This is for all those that answered the Call of Duty for Our Great Country, America the Beautiful, the Home of the Brave and the Free, who gave all and didn’t get the chance to bring up their children, or grow old with their spouses, or have careers.
The flag shouldn’t stay at half-staff all day
Federal guidelines say the flag should be displayed at half-staff only until noon, then go up to full-staff until sundown.
There are basic qualities and values needed to have and maintain a good family. These qualities and values are:
Honor, always truth and loyalty
The Future of this world
Children are the future of this world. As a good parent it is your responsibility to teach your children from birth, the above qualities and values, as these are handed down from generation-to-generation, and prepares them to be good family members, good friends, good neighbors, good employees, good leaders, and good citizens.
Good caring parents teach by example, always remembering that genuine praise, guidance, and understanding are the mark of a good parent. As your child grows, regular family quality time strengthens trust and mutual respect, forging a stronger family bond, where communication grows easier, and good memories are more easily made.
Maintaining A Good Family
The five “L’s” of a good, strong, family:
Love is at the heart of the family. All humans have the need to love and to be loved; the family is normally the place where love is expressed. Love is the close personal blending of physical and mental togetherness. It includes privacy, intimacy, sharing, belonging, and caring. The atmosphere of real love is one of honesty, understanding, patience, and forgiveness. Such love does not happen automatically; it requires constant daily effort by each family member. Loving families share activities and express a great deal of gratitude for one another. Love takes time, affection, and a positive attitude.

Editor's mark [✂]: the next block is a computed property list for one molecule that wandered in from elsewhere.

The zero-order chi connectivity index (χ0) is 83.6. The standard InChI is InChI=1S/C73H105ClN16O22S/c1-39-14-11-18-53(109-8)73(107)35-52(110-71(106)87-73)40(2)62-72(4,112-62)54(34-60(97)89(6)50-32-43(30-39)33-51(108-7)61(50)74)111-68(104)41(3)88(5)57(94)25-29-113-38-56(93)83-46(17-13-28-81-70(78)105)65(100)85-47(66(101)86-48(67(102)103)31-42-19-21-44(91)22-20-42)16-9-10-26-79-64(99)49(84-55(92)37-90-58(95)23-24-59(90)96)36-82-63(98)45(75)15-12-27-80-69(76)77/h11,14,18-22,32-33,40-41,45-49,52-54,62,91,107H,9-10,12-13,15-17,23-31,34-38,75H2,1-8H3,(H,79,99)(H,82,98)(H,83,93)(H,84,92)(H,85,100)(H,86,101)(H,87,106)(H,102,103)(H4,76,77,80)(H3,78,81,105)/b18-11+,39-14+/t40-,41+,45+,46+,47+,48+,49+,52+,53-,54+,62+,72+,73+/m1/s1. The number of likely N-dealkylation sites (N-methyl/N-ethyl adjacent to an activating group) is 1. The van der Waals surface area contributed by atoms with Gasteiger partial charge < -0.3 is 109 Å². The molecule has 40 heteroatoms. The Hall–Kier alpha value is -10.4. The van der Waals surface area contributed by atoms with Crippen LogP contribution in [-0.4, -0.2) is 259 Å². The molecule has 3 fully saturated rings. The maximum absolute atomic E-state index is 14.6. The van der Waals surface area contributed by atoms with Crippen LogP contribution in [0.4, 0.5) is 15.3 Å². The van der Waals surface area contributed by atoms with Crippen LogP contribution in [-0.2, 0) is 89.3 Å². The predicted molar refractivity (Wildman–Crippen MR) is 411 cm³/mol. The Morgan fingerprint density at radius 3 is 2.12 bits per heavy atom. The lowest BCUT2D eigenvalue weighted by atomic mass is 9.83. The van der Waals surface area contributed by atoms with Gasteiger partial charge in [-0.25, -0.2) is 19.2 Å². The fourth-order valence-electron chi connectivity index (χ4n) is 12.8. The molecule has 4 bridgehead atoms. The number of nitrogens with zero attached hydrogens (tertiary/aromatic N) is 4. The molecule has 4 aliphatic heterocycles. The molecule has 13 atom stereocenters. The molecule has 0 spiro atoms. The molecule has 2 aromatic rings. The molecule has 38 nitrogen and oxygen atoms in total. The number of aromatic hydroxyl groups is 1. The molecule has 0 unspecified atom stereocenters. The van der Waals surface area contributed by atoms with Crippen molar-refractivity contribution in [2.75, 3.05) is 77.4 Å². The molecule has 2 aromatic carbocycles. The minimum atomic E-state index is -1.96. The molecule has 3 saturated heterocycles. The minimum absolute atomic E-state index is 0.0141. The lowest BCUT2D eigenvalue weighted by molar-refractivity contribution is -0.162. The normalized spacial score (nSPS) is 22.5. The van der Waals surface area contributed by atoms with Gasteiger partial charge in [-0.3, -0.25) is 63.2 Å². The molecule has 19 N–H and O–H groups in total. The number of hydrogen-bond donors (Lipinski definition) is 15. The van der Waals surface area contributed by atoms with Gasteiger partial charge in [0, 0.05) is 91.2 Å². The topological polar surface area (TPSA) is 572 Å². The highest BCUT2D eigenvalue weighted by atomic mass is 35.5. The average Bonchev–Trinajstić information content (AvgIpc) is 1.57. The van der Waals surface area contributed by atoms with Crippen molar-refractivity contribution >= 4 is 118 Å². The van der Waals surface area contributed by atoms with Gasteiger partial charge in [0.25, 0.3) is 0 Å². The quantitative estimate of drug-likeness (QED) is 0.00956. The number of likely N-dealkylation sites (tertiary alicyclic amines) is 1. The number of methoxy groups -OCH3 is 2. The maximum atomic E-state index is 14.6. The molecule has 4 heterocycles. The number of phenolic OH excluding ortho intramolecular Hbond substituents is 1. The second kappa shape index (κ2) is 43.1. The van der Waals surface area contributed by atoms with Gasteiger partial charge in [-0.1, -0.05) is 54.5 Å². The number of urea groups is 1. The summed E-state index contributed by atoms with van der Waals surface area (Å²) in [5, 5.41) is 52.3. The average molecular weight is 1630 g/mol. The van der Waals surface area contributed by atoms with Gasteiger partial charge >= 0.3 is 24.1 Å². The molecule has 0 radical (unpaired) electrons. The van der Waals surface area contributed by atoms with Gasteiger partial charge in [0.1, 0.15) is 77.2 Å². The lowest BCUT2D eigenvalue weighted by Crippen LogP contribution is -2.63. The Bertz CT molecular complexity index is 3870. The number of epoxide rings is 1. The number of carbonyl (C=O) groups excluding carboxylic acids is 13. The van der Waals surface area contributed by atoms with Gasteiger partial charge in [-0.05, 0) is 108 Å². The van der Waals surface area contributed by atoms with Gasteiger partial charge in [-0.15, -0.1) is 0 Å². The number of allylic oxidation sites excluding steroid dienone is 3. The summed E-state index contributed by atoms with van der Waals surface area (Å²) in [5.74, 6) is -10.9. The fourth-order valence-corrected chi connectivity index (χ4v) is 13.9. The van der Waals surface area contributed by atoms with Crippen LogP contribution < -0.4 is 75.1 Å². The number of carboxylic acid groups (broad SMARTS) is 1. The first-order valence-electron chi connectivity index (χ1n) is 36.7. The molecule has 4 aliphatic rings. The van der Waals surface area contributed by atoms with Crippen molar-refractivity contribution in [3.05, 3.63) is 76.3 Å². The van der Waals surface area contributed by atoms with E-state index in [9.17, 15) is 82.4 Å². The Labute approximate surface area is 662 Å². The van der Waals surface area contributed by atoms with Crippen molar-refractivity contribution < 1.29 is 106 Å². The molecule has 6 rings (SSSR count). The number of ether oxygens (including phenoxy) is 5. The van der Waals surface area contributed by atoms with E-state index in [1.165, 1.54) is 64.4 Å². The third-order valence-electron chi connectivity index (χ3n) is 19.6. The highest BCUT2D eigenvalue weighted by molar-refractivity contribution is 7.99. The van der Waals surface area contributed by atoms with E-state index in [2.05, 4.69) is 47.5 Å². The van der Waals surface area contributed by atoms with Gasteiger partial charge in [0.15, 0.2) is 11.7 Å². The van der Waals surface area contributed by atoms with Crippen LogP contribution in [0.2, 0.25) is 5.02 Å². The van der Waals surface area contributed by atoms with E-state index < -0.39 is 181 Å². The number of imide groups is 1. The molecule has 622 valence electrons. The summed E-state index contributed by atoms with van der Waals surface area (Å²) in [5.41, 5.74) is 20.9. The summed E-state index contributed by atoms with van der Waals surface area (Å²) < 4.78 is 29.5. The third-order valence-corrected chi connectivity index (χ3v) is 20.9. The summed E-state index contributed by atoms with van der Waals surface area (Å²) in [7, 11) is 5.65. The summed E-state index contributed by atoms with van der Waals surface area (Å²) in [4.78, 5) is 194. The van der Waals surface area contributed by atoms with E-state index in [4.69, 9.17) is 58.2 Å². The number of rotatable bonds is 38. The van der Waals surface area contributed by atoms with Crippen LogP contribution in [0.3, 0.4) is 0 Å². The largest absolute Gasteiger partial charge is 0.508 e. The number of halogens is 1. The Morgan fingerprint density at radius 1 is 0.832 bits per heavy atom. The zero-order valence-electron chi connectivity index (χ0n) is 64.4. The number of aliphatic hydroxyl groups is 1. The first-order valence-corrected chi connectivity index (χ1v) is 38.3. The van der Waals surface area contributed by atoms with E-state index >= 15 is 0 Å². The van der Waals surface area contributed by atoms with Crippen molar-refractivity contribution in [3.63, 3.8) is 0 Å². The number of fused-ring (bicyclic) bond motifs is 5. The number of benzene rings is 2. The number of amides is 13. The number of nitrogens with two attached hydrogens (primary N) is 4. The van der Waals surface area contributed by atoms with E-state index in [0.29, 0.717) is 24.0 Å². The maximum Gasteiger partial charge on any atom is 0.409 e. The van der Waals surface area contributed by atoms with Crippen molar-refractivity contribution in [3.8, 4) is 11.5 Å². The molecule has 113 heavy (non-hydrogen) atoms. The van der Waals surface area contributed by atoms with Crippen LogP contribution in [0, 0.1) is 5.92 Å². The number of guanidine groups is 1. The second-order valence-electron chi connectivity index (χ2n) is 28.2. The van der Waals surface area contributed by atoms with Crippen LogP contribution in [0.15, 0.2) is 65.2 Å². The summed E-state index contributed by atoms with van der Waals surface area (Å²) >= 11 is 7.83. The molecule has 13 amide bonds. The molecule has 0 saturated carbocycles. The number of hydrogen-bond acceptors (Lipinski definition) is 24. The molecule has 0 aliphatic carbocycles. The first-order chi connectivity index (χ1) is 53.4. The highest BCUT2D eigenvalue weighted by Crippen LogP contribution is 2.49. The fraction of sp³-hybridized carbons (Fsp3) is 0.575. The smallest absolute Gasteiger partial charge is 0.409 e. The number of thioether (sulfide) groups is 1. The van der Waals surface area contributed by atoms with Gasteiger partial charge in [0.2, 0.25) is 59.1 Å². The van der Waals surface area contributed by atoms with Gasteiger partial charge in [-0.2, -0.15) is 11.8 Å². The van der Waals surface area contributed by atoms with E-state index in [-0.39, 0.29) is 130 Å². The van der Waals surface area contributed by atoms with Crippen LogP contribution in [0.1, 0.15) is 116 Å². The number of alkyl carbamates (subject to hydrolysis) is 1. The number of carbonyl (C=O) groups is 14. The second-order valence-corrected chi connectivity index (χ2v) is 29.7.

Learning – Families are where we learn values, skills, and behavior. Strong families manage and control their learning experiences. They establish a pattern of home life. They select appropriate television programs. They guide their children into the world outside the home. They do not let social forces rule their family life. They involve themselves in neighborhood, school, government, church, and business in ways that support their family values. Strong families teach by example and learn through experience as they explain and execute their values.
Loyalty – Strong families have a sense of loyalty and devotion toward family members. The family sticks together. They stand by each other during times of trouble. They stand up for each other when attacked by someone outside the family. Loyalty builds through sickness and health, want and good fortune, failure and success, and all the things the family faces. The family is a place of shelter for individual family members. In times of personal success or defeat, the family becomes a cheering section or a mourning bench. They also learn a sense of give and take in the family, which helps prepare them for the necessary negotiations in other relationships.
Laughter is good family medicine. Humor is an escape valve for family tension. Through laughter we learn to see ourselves honestly and objectively. Building a strong family is serious business, but if taken too seriously, family life can become very tense. Laughter balances our efforts and gives us a realistic view of things. To be helpful, family laughter must be positive in nature. Laughing together builds up a family. Laughing at each other divides a family. Families that learn to use laughter in a positive way can release tensions, gain a clearer view, and bond relationships.